Welcome to another episode of The Future of Horror, an interview podcast featuring new, upcoming talent in horror, The show is a sibling podcast to Horror News Radio, the official HorrorNews.Net podcast. With each episode, the show’s host, Doc Rotten, spotlights a director, an actor, a screenwriter, an effects artists, a film maker conquering hurdles and barriers to get their films made, to follow their passion, to make horror films.
Jamie McRoberts is an independent film director out of North Carolina, from Mutantville Productions, with numerous shorts and feature films under her belt, including G.H.O.S.T. and Tales from Mutantville. He also has a film series called Muticia's Movie Morgue. The second edition is set to appears at the Mad Monster Party Film Festival in Charlotte, North Caroline in late March of 2014 along with his long in production feature C for Chaos. Each year, for the past three years, Jamie has been the program director for the Film Festival featured at the Mad Monster Party horror convention where he has featured films such as Nightbreed: The Cabal Cut (the ultimate director's cut of Nightbreed) and Maniac along with dozens of shorts films and independent features.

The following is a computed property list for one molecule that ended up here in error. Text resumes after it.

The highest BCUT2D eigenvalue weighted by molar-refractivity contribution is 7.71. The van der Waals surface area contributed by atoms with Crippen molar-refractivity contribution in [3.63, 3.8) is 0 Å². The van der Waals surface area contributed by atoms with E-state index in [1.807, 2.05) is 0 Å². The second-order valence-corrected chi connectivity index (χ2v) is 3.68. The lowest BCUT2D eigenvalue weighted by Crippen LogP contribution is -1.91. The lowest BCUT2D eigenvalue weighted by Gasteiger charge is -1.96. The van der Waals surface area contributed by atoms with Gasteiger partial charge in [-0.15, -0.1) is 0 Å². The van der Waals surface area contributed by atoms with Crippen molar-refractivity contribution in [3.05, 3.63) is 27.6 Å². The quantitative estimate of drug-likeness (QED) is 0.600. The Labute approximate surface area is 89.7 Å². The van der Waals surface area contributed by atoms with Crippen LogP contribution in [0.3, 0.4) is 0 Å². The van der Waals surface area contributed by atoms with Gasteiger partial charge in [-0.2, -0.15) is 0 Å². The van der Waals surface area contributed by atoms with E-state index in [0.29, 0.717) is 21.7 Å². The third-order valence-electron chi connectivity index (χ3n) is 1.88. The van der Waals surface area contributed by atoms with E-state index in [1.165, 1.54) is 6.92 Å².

Jamie joins Doc on episode 3 of the Future of Horror to delve into the world of Horror Film Festivals. What does it take to get your film noticed. What do you need to do to capture the attention of the busy, frantic convention audience. How do you stand out. Jamie brings a number of guidelines and helpful hints in what to do and what not to do when your film appears at a Film Festival. He shares insight into the selection process and how to pay attention to the feedback received from fellow filmmakers, audience members and professionals. For Jamie, the most influential feedback came from George Romero when the famous director sat on a review board in North Carolina judging many independent films including an early entry from Jamie himself.
You can find out more about Jamie McRoberts and Mutantville Productions at these links:
Thanks for listening to another episode of The Future of Horror podcast, subscribe today on iTunes and leave a comment to help support the show. Hopefully, the show will continue being an interesting, entertaining and enlightening journey into the film industry, from indepentent films to bigger budgeted studio pictures. As we continue meeting the incredible talent in front and behind the cameras, we will gain a glimpse of what it takes to create the horror films we love to watch: passion, persistence, talent, hard work and, maybe, a little luck and a little help from friends and mentors. Let us know what you think, email The Future of Horror at firstname.lastname@example.org.